Every course of treatment must begin with an accurate diagnosis, and UR Medicine Bone Health has all of the most advanced diagnostic tools available.
First, we perform a full physical examination, and we take a detailed medical history. We ask you to describe the symptoms you've had to date, and we may ask about additional symptoms that you may not realize are connected to the possibility of bone disease. It's important that we know about any injuries, illnesses, or pain you have had, and any medications you have been taking.
Once we have a complete picture of your symptoms and your current health, our doctors will order imaging and other tests to find the cause. The tests your doctor uses will be based on the possible illness or condition your symptoms may indicate. You will only have the tests that are appropriate for that condition.
We use the most up-to-date diagnostic procedures to develop a complete understanding of your condition, its causes, and the path we will take to help you.
Bone Biopsy: Using a local anesthetic and a needle, we remove a tiny amount of bone to examine under a microscope. This will tell us if you have cancer or any other kind of abnormal cell. In some cases, we will make a small incision to see a tumor, so that we can get a tissue sample from exactly the right area.
Bone Histomorphometry: Once we have take the biopsy, we can study the structure of your bone tissue using a microscope and computer analysis. This procedure is used to determine if you have a complex metabolic bone disorder. Using histomorphometry, we can see the rate at which your bones "turn over," or grow new bone cells to replace old ones. We can also see if your bones are eroding, and if your cells are working to form and reabsorb bone properly.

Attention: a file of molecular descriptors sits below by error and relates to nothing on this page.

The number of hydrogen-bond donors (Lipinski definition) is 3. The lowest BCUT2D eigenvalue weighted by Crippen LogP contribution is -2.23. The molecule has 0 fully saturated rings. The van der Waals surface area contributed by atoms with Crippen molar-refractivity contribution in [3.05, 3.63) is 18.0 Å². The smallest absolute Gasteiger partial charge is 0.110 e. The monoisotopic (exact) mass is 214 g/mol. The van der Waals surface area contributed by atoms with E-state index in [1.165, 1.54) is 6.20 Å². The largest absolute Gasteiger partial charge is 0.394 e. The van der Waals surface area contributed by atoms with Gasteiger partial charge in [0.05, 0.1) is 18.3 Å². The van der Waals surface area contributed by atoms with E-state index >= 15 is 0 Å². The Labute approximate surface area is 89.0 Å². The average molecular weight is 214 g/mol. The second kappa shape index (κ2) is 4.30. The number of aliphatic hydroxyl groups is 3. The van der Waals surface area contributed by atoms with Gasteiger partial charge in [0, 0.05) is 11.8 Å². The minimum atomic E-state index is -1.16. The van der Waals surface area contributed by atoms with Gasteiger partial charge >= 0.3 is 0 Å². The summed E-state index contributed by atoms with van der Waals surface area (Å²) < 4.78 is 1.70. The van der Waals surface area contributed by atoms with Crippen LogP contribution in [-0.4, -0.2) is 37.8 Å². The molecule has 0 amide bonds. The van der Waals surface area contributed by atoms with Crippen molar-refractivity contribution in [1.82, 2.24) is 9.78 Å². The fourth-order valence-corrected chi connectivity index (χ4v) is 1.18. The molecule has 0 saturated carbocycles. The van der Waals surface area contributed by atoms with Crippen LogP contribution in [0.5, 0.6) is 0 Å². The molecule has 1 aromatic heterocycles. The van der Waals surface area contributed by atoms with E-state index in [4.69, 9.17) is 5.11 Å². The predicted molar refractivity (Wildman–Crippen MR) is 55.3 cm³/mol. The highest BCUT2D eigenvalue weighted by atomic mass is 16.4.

Bone Marrow Biopsy: Using a numbing anesthetic, we insert a needle to remove a tiny sample of the marrow from the inside of one of your bones. This marrow will be examined to see if you have bone cancer or one of several other bone disorders.
Computer Tomography Scan (CT or CAT): This imaging process combines x-rays and a computer to produce horizontal images of the entire body. Using a CT scan, we can see bones, muscles, organs, and any other part of the body we need to examine closely.
Magnetic Resonance Imaging (MRI): Using magnetic energy and radiofrequencies, the MRI can provide images of the bones, joints, and soft tissue in much more detail than an x-ray. This imaging procedure can tell us the exact location of tumors and other abnormalities in your bones.
Potassium Level Test: By checking the amount of potassium in your blood, we can determine if you have any indication of kidney disease, a condition that can affect your bones. A high or low potassium level can indicate a number of other conditions that may be causing your symptoms, whether or not these are related to your bone health.
Radionuclide Bone Scan: We inject a small amount of a radioactive material called Technetium-99, which will be absorbed into any bone tumor or by other abnormal cells. We then use a special camera to see into where the material has been absorbed, and we take pictures of this area using a computer. This test tells us exactly where the bone tumors are.
Serum Calcium Test: This test checks for problems with kidneys, parathyroid glands, pancreas, and other kinds of problems that can affect your bones. A high calcium level can cause bone pain, giving your doctor a clue to a more specific diagnosis.
Testosterone Levels in Men: Men's bodies convert the hormone testosterone to estrogen, another hormone that helps build bone mass. Low testosterone levels in men can be a signal that they may develop osteoporosis—a condition that affects about 2 million men in America today.
X-rays: An x-ray can show your doctor what changes are taking place in your bones, including fractures and masses that have grown where healthy bone should be. These can help pinpoint an area for further examination and testing.